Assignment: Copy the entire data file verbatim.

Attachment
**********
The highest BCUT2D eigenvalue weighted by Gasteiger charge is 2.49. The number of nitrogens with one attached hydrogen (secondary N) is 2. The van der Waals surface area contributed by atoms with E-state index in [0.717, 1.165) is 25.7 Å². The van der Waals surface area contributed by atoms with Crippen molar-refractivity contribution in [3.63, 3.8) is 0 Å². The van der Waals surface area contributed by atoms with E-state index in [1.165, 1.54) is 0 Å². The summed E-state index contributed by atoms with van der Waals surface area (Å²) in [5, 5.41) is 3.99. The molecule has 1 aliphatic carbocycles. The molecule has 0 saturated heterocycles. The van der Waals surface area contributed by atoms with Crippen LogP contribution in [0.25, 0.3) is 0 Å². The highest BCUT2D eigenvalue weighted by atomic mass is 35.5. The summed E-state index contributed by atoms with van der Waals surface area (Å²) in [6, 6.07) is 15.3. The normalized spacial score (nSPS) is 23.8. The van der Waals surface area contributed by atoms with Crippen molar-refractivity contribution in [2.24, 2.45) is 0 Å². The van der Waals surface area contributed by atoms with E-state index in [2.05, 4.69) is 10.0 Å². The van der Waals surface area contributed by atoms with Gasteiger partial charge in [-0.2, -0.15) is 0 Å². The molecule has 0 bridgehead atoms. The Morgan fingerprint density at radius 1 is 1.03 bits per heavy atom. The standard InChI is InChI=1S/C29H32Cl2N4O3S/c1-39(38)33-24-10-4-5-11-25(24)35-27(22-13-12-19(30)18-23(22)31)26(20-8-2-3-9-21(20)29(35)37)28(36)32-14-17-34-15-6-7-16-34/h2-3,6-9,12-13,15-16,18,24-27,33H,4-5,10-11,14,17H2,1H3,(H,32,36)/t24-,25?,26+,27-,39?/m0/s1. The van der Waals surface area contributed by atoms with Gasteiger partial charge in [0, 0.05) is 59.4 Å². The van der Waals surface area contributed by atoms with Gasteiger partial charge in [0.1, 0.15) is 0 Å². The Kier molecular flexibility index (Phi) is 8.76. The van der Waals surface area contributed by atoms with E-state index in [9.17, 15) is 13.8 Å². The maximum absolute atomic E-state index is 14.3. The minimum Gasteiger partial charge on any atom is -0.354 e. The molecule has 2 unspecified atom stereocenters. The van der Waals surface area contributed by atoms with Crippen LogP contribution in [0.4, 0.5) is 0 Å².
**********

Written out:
The highest BCUT2D eigenvalue weighted by Gasteiger charge is 2.49. The number of nitrogens with one attached hydrogen (secondary N) is 2. The van der Waals surface area contributed by atoms with E-state index in [0.717, 1.165) is 25.7 Å². The van der Waals surface area contributed by atoms with Crippen molar-refractivity contribution in [3.63, 3.8) is 0 Å². The van der Waals surface area contributed by atoms with E-state index in [1.165, 1.54) is 0 Å². The summed E-state index contributed by atoms with van der Waals surface area (Å²) in [5, 5.41) is 3.99. The molecule has 1 aliphatic carbocycles. The molecule has 0 saturated heterocycles. The van der Waals surface area contributed by atoms with Crippen LogP contribution in [0.25, 0.3) is 0 Å². The highest BCUT2D eigenvalue weighted by atomic mass is 35.5. The summed E-state index contributed by atoms with van der Waals surface area (Å²) in [6, 6.07) is 15.3. The normalized spacial score (nSPS) is 23.8. The van der Waals surface area contributed by atoms with Crippen molar-refractivity contribution in [2.24, 2.45) is 0 Å². The van der Waals surface area contributed by atoms with E-state index in [2.05, 4.69) is 10.0 Å². The van der Waals surface area contributed by atoms with Gasteiger partial charge in [-0.2, -0.15) is 0 Å². The molecule has 0 bridgehead atoms. The Morgan fingerprint density at radius 1 is 1.03 bits per heavy atom. The standard InChI is InChI=1S/C29H32Cl2N4O3S/c1-39(38)33-24-10-4-5-11-25(24)35-27(22-13-12-19(30)18-23(22)31)26(20-8-2-3-9-21(20)29(35)37)28(36)32-14-17-34-15-6-7-16-34/h2-3,6-9,12-13,15-16,18,24-27,33H,4-5,10-11,14,17H2,1H3,(H,32,36)/t24-,25?,26+,27-,39?/m0/s1. The van der Waals surface area contributed by atoms with Gasteiger partial charge in [0, 0.05) is 59.4 Å². The van der Waals surface area contributed by atoms with Gasteiger partial charge in [0.1, 0.15) is 0 Å². The Kier molecular flexibility index (Phi) is 8.76. The van der Waals surface area contributed by atoms with E-state index in [9.17, 15) is 13.8 Å². The maximum absolute atomic E-state index is 14.3. The minimum Gasteiger partial charge on any atom is -0.354 e. The molecule has 2 unspecified atom stereocenters. The van der Waals surface area contributed by atoms with Crippen LogP contribution in [0.4, 0.5) is 0 Å².